Nations ranging from Argentina to Algeria, Egypt, Iran, Indonesia and United Arab Emirates have all formally applied to join BRICS alongside the Saudis, and are also possible new members.
If a number of them are brought in, ‘then you end up with a bigger economic bloc, and from that a sense of power,’ said Prof. Alexis Habiyaremye of the College of Business and Economics at the University of Johannesburg.
A person walks past the Sandton Convention Centre, which will host the upcoming BRICS Summit, in Johannesburg, South Africa August 19, 2023
Brazil’s President Lula da Silva
Chinese President Xi Jinping, right, with South African President Cyril Ramaphosa, left, at the Forum on China-Africa Cooperation in Beijing. China Sept. 3, 2018
Meanwhile, the US has stressed its bilateral ties with South Africa, Brazil and India in an attempt to offset any outsized Russian and Chinese influence emanating from BRICS.
In the buildup to the summit, the State Department said that the US was ‘deeply engaged with many of the leading members of the BRICS association.’
The European Union also will closely follow happenings in Johannesburg, but with almost sole focus on the war in Ukraine and the bloc’s continued effort to draw united condemnation for Russia’s invasion from the developing world – something which has largely failed so far.
With China, Brazil and South Africa coming together, European Commission spokesman Peter Stano said the EU was calling on them to use the moment to uphold international law with respect to Putin’s status as a wanted man over war crimes in Ukraine
But there is very little chance that the Russian president will face pressure from his allies.
At a BRICS foreign ministers meeting in Cape Town in June – the precursor to this week’s summit – there was no public criticism of Putin or Russia over the conflict in Ukraine whatsoever.
If anything, Russia might see the summit as an opportunity to leverage some favour.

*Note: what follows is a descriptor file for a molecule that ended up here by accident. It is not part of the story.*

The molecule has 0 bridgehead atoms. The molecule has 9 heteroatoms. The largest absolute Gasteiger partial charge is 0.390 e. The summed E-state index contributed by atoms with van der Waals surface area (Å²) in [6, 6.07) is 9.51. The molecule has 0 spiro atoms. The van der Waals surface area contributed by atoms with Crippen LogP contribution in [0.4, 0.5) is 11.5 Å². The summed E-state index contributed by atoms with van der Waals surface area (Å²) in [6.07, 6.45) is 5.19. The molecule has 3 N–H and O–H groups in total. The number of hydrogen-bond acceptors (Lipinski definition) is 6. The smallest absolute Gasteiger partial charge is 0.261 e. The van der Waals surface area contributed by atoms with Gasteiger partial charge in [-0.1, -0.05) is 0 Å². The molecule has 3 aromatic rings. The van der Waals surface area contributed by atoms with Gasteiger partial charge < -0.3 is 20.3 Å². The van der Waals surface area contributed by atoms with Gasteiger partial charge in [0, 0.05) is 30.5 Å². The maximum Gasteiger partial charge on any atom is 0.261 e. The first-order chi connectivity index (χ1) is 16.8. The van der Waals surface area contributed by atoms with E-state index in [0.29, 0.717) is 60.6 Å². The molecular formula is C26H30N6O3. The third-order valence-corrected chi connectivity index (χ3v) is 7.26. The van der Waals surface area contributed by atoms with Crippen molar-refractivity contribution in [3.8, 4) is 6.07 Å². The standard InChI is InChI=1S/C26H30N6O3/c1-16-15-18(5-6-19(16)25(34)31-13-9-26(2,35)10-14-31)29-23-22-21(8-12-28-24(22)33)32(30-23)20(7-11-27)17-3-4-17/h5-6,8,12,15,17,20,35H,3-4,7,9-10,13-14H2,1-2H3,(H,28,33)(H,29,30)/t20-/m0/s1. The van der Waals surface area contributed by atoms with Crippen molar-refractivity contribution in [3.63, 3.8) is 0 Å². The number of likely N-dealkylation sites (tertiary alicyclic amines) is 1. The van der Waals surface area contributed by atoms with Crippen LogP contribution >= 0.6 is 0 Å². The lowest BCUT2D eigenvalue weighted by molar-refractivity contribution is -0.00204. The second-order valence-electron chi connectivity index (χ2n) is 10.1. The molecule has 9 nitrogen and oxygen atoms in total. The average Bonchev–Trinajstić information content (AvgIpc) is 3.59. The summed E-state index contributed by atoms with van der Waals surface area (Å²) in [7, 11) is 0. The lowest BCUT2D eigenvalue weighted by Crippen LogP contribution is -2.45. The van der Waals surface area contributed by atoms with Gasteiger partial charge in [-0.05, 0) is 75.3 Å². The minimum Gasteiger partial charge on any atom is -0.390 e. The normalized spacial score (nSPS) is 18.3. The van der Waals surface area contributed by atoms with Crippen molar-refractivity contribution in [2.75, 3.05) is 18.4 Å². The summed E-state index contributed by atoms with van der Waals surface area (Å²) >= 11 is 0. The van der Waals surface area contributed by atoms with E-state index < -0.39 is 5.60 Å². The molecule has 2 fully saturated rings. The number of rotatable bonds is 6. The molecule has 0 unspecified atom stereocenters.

Having halted a deal allowing the passage of grain out of Ukraine last month, Putin might use the BRICS gathering to announce more free Russian grain shipments to developing countries, as he has already done for several African nations, said Maria Snegovaya, senior fellow at the Europe, Russia, and Eurasia Program at the Washington-based Center for Strategic and International Studies.
It would allow Putin to demonstrate ‘goodwill’ to the developing world, Snegovaya said, while cutting Ukraine out of the process.
Kremlin spokesman Dmitry Peskov said Putin would have ‘full fledged participation’ in the summit despite appearing on a video link and would make a speech.
Chinese President Xi Jinping gestures as he meets with U.S. Secretary of State Antony Blinken in the Great Hall of the People in Beijing, China, on June 19, 2023
Russian President Vladimir Putin shakes hands with South African President Cyril Ramaphosa during their meeting following the Russia-Africa summit in Saint Petersburg, Russia, July 29, 2023
What’s also likely to be aired regularly over the three days in Johannesburg is the developing world’s gripes over current global financial systems.
That has streamlined in the months and weeks leading up to the summit into a criticism of the dominance of the US dollar as the world’s currency for international trade.
BRICS experts are generally united in pointing out the difficulties the bloc has in implementing policy due to the five countries’ differing economic and political priorities, and the tensions and rivalry between China and India.
But a focus on more trade in local currencies is something all of them can get behind, said Cobus van Staden, an analyst at the China Global South Project, which tracks Chinese engagement across the developing world.
He sees BRICS pushing a move away from the dollar in regional trade in some parts of the world in the same way he sees this summit as a whole.
‘None of this is the big sword that’s going to slay the dollar. That’s not the play,’ said van Staden.
‘It’s not one big sword wound, it’s a lot of paper cuts. It won’t kill the dollar, but it’s definitely making the world a more complicated place.’
‘They don’t need to defeat the dollar… and they don’t need to defeat the G7. All they particularly want to do is raise an alternative to it. It’s this much longer play.’